Maureen Vale was born in country Victoria and is a graduate of Melbourne University. She came to Adelaide for a six-month teaching stint in 1967 and is still here. She lives in Adelaide’s outer suburbs with a possessive dog and likes to walk with him or with people. Her favourite haunt is South Australia’s Flinders Ranges. She has written bits of novels, short stories and a childhood autobiography, but always comes back more seriously to poetry. After retiring from full-time teaching, she obtained an M.A. in Creative Writing from Adelaide University. Her first poetry collection, Twisting the Rainbow, was published in Friendly Street New Poets 5 in 1999.
My father sprayed tar on roads,
brought home scents of shimmering bitumen,
a breath of warm air at day’s end
and red hands greasy with sweat.
I used to watch him work with clammy concrete
stirring stone and water in a well,
to pour carefully, trowel to and fro
until it was glassed perfectly
under loving fingers.
Later I caught the scrubbed tang
of hands washing away
fragments of his skill.
River mud came home with him
dragged on long boots after floods,
dense ooze darkening everything it touched.
He scraped its ugliness from him,
leaving heaps of foreign mire
on newspaper he twisted like a rabbit’s neck, and burned.
Sometimes he took me to his workshop
to watch delicate sawdust flecks.
My nose drew sharp delight from pine and gum.
I saw his hands soften,
gently coax wood to change and grow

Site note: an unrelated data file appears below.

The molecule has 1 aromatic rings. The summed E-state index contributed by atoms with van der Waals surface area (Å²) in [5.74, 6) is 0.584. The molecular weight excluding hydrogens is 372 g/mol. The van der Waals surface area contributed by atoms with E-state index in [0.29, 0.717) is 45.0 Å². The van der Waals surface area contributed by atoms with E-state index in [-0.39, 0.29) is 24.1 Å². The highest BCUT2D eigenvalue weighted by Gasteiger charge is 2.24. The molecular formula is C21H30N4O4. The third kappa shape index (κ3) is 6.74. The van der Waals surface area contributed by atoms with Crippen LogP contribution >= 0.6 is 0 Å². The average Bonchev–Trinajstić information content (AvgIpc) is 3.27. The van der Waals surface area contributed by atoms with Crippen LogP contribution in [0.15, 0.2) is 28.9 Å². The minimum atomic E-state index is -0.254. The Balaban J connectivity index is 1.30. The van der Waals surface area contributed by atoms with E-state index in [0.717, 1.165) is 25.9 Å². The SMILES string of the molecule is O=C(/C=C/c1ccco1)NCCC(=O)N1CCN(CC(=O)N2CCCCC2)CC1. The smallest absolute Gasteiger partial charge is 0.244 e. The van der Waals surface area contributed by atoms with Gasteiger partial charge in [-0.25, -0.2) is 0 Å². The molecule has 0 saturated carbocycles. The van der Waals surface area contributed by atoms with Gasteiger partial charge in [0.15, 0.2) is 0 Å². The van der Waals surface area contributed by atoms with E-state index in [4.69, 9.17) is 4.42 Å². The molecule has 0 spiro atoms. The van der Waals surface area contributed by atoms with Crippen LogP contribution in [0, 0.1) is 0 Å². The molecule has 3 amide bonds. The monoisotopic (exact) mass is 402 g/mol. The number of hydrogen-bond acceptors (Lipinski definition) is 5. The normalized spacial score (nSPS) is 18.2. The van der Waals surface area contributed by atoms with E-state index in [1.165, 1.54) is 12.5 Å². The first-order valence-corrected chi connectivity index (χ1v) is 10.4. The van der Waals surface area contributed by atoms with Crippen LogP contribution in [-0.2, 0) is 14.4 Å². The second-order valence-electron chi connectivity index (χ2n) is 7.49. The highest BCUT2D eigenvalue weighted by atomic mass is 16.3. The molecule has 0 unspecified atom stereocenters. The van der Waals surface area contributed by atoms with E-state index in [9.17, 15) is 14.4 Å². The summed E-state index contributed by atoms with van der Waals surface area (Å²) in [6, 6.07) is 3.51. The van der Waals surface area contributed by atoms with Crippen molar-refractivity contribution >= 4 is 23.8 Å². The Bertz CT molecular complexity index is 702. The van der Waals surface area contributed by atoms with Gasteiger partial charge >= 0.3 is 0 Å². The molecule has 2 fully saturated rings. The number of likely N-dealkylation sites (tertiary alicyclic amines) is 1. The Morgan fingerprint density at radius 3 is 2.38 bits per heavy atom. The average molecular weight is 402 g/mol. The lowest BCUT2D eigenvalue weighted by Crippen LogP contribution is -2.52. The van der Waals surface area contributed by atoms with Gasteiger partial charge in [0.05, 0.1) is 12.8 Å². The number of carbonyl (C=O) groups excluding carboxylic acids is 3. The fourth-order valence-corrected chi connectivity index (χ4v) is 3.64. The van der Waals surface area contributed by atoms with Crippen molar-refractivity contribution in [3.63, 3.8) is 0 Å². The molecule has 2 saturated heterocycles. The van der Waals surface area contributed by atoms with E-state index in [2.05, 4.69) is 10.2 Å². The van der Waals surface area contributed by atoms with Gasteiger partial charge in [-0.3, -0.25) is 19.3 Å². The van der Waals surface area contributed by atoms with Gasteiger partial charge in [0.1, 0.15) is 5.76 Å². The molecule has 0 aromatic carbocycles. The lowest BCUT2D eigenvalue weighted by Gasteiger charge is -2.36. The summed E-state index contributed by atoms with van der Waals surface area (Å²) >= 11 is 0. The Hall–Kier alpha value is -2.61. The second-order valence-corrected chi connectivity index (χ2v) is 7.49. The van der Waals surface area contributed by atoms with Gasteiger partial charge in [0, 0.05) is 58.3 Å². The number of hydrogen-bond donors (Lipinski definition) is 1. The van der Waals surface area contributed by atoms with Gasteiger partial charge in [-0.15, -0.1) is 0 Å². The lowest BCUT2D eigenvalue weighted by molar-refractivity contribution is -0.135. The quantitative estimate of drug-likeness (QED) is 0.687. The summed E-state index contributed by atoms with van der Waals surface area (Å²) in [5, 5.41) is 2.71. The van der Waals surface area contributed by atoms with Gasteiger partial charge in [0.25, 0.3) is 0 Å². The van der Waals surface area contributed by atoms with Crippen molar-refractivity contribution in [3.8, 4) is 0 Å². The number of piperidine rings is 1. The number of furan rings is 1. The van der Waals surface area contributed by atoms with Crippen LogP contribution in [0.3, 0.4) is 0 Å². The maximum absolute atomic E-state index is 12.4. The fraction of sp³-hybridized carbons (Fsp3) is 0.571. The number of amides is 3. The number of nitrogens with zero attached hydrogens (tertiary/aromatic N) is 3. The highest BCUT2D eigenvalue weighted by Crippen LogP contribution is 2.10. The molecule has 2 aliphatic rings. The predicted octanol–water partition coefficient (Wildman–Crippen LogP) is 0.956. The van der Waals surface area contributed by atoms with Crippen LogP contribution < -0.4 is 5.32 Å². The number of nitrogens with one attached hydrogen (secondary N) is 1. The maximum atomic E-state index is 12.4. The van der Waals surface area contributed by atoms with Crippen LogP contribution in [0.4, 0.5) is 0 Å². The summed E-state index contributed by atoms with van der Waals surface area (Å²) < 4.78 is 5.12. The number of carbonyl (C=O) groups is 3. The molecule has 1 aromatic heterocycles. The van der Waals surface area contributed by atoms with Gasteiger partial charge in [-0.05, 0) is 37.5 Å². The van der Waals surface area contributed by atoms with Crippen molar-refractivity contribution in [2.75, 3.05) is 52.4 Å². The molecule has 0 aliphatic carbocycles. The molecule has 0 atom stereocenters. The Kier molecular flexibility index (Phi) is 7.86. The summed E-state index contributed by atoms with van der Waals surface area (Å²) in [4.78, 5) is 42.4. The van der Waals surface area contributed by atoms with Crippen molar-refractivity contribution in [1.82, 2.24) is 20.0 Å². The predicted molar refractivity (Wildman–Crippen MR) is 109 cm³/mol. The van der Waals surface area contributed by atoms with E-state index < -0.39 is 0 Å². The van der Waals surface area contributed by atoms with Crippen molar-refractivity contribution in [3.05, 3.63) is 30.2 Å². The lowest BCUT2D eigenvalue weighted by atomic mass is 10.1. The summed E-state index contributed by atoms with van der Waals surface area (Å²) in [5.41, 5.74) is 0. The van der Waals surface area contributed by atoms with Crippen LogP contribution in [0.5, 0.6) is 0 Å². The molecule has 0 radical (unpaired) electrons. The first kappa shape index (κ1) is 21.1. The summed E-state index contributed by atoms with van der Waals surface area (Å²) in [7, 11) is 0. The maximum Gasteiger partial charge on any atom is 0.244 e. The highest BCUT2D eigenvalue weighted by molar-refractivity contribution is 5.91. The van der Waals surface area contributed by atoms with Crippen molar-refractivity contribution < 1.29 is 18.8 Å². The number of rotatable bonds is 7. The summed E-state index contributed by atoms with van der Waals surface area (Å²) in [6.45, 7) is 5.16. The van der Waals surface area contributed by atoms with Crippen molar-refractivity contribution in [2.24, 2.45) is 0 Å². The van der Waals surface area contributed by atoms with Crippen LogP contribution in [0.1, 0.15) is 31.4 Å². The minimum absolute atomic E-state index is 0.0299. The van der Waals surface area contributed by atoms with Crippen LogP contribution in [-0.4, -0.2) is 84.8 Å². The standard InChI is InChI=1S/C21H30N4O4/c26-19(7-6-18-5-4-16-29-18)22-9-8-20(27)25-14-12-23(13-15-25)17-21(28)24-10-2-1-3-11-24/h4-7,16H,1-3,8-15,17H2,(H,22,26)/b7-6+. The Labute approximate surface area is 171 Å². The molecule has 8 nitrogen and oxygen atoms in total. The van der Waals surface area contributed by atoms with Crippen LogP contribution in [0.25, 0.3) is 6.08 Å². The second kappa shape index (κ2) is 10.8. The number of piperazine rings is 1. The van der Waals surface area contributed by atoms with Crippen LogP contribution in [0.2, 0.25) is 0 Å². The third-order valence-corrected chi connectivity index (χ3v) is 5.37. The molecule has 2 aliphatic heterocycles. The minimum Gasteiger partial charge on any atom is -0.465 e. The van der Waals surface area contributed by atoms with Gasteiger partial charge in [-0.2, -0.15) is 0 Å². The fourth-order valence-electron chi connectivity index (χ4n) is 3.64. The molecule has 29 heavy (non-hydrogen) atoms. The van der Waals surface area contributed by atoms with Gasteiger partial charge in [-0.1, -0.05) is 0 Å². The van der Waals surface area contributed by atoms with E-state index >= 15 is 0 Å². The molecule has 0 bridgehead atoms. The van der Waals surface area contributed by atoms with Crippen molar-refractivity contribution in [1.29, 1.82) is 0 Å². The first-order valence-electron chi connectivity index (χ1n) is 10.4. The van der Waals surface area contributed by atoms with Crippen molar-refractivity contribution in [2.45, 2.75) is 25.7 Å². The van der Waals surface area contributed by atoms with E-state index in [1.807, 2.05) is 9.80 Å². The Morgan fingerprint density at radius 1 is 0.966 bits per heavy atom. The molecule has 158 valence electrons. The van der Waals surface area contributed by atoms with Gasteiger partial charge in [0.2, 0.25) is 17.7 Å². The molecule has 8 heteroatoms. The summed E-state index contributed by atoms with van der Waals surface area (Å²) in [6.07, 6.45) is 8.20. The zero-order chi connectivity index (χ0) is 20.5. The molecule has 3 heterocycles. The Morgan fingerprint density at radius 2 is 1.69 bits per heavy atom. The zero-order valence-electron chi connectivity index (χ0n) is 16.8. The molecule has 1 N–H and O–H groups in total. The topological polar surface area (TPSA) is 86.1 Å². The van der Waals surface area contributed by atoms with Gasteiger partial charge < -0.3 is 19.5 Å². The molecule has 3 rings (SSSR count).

with his craftsman’s secrets.
On Sunday afternoons, softer still
he sat priming his pipe
amidst the pungent smell of fallen tobacco
and uncorked whisky.
This his bequest;
conjuring hands, woven aromas.
From Friendly Street No. 5 and 18
Sergei Krikalev Ponders Ten Months in Space
In there, up there
it was too different.
Quiet, even with the crackling
Weightless, that ultimate floating
unlike anything they simulate.
A miniature world –
ship in a bottle,
garden in a jar.
having your own existence
spinning in your own orbit.
Of course my life changed
while I took time out.
But change is measured in seconds,
first grey hair
another speck of dust on a worn wall.
They kept it waiting for me, that’s all,
their capsule of time
to exchange for mine.
When they took me from the cocoon I’d spun
they wanted me to be grateful.
I was thin, they said,
but they were grotesque
cowed by gravity, pulled out of shape.
It wasn’t coming back to a different place.
Not a homecoming.
More like a terrible birth.
From Friendly Street No. 18 and 5
Hovering at the Edge with Virginia
Recurring bouts of madness plagued both her childhood and married
life, and in March 1941, Virginia Woolf took her own life.
Publisher’s blurb, Virginia Woolf,
A Writer’s Diary, 1978
You can find no escape
from the storm that thunders
around your bare head,
and that black doubt
that squirms through brain cells
and blocks your mind
to make all things void.
Those confident moments of glory
become squashed leaves in mud.
Those words which flowed
are clichés sung in a foreign tongue.
You dread that aberration
when your mind stumbles on ice,
when you slip and skid
seeking your own bright space
where your sight is clear
and you know trees will bud
and drops of Spring dew hug fresh grass.
You fight to fill your day,
clean the kitchen, sweep the path.
Keep yourself busy
though your body aches for peace,
to retreat to your deep bed
block your ears
and hide in a cave of blankets,
a hibernating animal.
You let your thoughts straggle
along the foggy routes
of a bizarre landscape.
On the day you have no more to give,
you watch your imagination slop away
like dirty water from a washbowl.
The mist that skims the surface
of that embracing river clears.
Stones fill your pockets
gallant as thoughts,
bolder that words;
you wade towards vanishing point.
From Friendly Street No. 5 and 23